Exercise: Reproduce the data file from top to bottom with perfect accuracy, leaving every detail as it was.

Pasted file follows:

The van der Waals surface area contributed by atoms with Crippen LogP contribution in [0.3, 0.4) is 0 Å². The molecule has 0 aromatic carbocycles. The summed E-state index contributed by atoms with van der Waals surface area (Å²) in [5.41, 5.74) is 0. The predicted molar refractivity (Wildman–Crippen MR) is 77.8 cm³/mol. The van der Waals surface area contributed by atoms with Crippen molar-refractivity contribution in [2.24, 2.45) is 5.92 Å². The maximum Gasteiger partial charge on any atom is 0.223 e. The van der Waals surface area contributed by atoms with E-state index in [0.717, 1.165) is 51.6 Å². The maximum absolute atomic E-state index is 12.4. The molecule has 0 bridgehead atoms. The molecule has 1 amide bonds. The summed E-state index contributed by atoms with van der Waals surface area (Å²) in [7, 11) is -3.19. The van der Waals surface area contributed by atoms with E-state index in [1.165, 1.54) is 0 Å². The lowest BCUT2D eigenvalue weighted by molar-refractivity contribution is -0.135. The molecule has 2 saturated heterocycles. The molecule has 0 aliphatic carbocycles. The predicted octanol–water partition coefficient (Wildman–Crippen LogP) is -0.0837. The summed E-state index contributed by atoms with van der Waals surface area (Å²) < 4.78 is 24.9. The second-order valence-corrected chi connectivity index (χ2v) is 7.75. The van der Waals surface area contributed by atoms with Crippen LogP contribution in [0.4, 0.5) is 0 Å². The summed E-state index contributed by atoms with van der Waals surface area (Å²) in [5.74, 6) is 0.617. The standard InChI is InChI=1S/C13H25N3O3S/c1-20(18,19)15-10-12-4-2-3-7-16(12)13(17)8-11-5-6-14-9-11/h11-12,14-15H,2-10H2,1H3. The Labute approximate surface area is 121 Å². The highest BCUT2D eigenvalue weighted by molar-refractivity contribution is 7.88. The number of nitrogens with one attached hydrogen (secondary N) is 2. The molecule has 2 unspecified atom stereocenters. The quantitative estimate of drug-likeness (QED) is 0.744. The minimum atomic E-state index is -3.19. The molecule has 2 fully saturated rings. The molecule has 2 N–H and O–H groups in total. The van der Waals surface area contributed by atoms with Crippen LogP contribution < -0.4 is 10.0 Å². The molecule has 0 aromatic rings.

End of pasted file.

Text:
The van der Waals surface area contributed by atoms with Crippen LogP contribution in [0.3, 0.4) is 0 Å². The molecule has 0 aromatic carbocycles. The summed E-state index contributed by atoms with van der Waals surface area (Å²) in [5.41, 5.74) is 0. The predicted molar refractivity (Wildman–Crippen MR) is 77.8 cm³/mol. The van der Waals surface area contributed by atoms with Crippen molar-refractivity contribution in [2.24, 2.45) is 5.92 Å². The maximum Gasteiger partial charge on any atom is 0.223 e. The van der Waals surface area contributed by atoms with E-state index in [0.717, 1.165) is 51.6 Å². The maximum absolute atomic E-state index is 12.4. The molecule has 0 bridgehead atoms. The molecule has 1 amide bonds. The summed E-state index contributed by atoms with van der Waals surface area (Å²) in [7, 11) is -3.19. The van der Waals surface area contributed by atoms with E-state index in [1.165, 1.54) is 0 Å². The lowest BCUT2D eigenvalue weighted by molar-refractivity contribution is -0.135. The molecule has 2 saturated heterocycles. The molecule has 0 aliphatic carbocycles. The predicted octanol–water partition coefficient (Wildman–Crippen LogP) is -0.0837. The summed E-state index contributed by atoms with van der Waals surface area (Å²) < 4.78 is 24.9. The second-order valence-corrected chi connectivity index (χ2v) is 7.75. The van der Waals surface area contributed by atoms with Crippen LogP contribution in [0.4, 0.5) is 0 Å². The summed E-state index contributed by atoms with van der Waals surface area (Å²) in [5.74, 6) is 0.617. The standard InChI is InChI=1S/C13H25N3O3S/c1-20(18,19)15-10-12-4-2-3-7-16(12)13(17)8-11-5-6-14-9-11/h11-12,14-15H,2-10H2,1H3. The Labute approximate surface area is 121 Å². The highest BCUT2D eigenvalue weighted by molar-refractivity contribution is 7.88. The number of nitrogens with one attached hydrogen (secondary N) is 2. The molecule has 2 unspecified atom stereocenters. The quantitative estimate of drug-likeness (QED) is 0.744. The minimum atomic E-state index is -3.19. The molecule has 2 fully saturated rings. The molecule has 2 N–H and O–H groups in total. The van der Waals surface area contributed by atoms with Crippen LogP contribution < -0.4 is 10.0 Å². The molecule has 0 aromatic rings.